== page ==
Who continues to put this matter on the agenda? Who continues to expend resources proving why they CAN’T save the department instead of making a decent effort to determine how they CAN save it. We live in a republic where we expect our elected representatives to respond to the desires of the electorate. When those representatives refuse to listen, there is a process to replace them. It should be abundantly clear that the only true solution is to RECALL those members of the Board who refuse to listen to our community. Until we have a Board dedicated to removing a feckless, incompetent administration and providing the needed services, no amount of taxes will solve the current problems. Until then it will be like giving another bottle of booze to an unreformed alcoholic and telling him to use it wisely.

Kathryn Rohr MD

Fort Bragg

ED NOTE: Before Dr. Kathryn Rohr was a woman he was board member Dr. William Rohr at Coast Hospital.

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CATCH OF THE DAY, June 23, 2017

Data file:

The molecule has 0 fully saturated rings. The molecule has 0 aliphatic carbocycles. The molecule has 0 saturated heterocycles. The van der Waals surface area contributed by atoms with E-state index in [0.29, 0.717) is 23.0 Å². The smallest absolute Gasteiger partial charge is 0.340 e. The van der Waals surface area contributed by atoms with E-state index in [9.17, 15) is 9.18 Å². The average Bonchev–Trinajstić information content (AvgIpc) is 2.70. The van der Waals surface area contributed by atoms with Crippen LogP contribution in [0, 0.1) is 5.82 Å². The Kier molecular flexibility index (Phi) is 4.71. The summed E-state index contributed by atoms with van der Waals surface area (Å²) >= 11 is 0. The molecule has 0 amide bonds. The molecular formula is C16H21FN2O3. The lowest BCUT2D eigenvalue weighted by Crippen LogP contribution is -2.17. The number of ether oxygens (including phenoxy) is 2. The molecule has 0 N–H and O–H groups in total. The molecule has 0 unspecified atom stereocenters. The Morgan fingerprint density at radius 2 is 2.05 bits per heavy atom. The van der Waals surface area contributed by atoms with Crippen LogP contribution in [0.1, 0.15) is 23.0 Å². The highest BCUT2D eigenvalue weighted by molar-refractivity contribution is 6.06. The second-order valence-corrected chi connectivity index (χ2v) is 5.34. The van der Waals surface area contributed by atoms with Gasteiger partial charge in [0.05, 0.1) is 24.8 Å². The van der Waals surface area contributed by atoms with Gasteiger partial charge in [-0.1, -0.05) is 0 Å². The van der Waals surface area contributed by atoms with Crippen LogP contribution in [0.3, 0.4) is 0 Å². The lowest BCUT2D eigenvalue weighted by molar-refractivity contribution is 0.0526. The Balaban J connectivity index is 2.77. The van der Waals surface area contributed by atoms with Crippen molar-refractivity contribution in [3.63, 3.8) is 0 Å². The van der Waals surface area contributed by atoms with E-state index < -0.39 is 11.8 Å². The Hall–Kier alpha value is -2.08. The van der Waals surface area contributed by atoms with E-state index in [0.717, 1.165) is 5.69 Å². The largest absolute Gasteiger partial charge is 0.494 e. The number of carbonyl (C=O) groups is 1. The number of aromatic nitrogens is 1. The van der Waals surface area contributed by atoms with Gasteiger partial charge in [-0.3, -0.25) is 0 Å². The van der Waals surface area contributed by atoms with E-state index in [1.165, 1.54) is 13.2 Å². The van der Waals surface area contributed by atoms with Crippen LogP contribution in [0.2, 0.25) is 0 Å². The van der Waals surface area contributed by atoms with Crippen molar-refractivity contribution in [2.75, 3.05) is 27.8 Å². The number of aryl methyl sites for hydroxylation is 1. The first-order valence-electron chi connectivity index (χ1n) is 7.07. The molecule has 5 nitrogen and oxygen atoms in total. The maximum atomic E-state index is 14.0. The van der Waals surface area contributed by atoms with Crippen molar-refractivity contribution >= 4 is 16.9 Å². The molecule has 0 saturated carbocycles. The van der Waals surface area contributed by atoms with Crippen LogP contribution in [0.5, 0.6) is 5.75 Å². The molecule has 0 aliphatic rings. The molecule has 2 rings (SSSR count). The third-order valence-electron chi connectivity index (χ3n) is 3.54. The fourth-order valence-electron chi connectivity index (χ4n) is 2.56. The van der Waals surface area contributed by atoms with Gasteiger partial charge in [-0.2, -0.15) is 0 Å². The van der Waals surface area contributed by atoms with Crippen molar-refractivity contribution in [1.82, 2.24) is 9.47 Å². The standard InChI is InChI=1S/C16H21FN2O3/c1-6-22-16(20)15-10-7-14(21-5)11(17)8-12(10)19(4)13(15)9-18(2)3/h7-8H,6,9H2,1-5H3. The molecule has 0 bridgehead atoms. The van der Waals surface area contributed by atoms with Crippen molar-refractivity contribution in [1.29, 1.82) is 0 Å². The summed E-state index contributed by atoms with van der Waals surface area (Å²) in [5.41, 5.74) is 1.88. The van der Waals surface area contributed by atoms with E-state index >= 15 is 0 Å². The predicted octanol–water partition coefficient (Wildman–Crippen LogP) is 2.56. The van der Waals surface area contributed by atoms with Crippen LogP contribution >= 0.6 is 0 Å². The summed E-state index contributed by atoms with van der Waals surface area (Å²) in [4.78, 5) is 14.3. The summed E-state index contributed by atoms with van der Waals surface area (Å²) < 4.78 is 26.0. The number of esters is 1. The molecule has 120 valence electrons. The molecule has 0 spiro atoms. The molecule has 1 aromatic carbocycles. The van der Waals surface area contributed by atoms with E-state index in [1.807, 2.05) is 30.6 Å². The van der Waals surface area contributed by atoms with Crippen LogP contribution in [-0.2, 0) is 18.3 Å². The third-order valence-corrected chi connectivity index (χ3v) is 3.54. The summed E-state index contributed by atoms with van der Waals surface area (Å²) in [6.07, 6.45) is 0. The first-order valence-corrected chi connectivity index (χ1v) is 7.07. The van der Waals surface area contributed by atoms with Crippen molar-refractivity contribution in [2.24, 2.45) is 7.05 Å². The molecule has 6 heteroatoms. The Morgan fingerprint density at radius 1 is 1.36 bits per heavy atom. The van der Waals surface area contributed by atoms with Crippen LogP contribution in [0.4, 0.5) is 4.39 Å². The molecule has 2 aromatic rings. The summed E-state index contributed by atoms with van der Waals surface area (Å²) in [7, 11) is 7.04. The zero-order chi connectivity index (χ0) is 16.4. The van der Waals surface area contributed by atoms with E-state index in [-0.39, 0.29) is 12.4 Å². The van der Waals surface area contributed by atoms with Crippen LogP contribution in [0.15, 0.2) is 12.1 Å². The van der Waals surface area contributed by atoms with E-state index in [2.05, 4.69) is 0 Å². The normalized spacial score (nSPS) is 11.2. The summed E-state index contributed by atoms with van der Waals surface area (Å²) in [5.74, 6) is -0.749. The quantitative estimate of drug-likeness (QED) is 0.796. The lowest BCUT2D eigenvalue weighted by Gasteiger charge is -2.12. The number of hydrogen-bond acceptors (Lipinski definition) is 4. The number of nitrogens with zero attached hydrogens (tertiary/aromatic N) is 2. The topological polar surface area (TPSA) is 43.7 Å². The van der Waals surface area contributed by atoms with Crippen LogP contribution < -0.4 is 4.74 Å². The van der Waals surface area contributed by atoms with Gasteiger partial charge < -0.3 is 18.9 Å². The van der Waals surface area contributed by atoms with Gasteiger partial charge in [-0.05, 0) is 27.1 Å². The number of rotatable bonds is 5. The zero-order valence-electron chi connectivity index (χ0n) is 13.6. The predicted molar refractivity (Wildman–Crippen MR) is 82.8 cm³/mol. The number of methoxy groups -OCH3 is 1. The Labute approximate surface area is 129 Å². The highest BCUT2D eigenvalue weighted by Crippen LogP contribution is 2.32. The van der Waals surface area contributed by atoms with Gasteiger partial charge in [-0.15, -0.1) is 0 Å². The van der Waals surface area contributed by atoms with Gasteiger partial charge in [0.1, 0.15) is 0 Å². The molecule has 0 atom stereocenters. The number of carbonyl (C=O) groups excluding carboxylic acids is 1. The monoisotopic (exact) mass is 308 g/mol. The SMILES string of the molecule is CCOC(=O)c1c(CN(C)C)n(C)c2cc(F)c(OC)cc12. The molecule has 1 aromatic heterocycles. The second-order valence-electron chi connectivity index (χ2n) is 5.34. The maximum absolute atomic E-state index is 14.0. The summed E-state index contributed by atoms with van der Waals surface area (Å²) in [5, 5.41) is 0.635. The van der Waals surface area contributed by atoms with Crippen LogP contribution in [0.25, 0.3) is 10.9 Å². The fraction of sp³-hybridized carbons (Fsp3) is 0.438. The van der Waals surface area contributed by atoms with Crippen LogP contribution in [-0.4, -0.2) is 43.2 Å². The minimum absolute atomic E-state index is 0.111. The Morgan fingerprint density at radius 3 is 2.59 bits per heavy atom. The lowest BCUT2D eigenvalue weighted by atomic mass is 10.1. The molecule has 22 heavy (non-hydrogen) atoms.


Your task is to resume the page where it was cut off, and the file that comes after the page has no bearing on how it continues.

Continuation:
CHRISTOPHER BINGHAM, Ukiah. Domestic battery, “arson: Offender registration upon discharge of parole,” trespass on railroad property, failure to appear. (No photo available.)

Escareno-Diaz, Golyer, Hoff, Holbrook

ROGELIO ESCARENO-DIAZ, Covelo. Convicted felon carrying loaded firearm, pot transport for sale, concealed weapon in vehicle.

PAUL GOLYER, Ukiah. Battery, criminal threats, probation revocation.

BENJAMIN HOFF, Ukiah. County parole violation.

DARIN HOLBROOK JR., San Francisco/Fort Bragg. Disorderly conduct-alcohol.

Nava-Garfia, Orellana, Sanchez, Schmidt

JOSE NAVA-GARFIA, Sonoma/Ukiah. Failure to appear.

ELIZABETH ORELLANA, Fort Bragg. Domestic battery, vandalism.

MIGUEL SANCHEZ SR., Talmage. Disorderly conduct-alcohol.

JD SCHMIDT, Laytonville. First degree robbery, criminal threats, brandishing, conspiracy.

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PROPAGATION WORKSHOP & PACK RAT YARD SALE TOMORROW! Saturday, June 24th from 10:00am to 1:00pm in the Gardens Meeting Room

Join MCBG Gardener and Master Gardener, Mario Abreu for a hands-on workshop and lecture on propagating local native plants, heathers, fuchsias, dahlias, and more. Learn basic techniques of seed collection and processing, cloning plants by cutting and division, and how to grow them for planting. BONUS! Each participant will construct their own mini greenhouse to grow plants provided in this workshop. Bring scissors, hand pruners, and lots of questions! Class size is limited; sign up by phoning in your payment at 707-964-4352 ext. 16 or reserve your spot in person at The Garden Store at MCBG.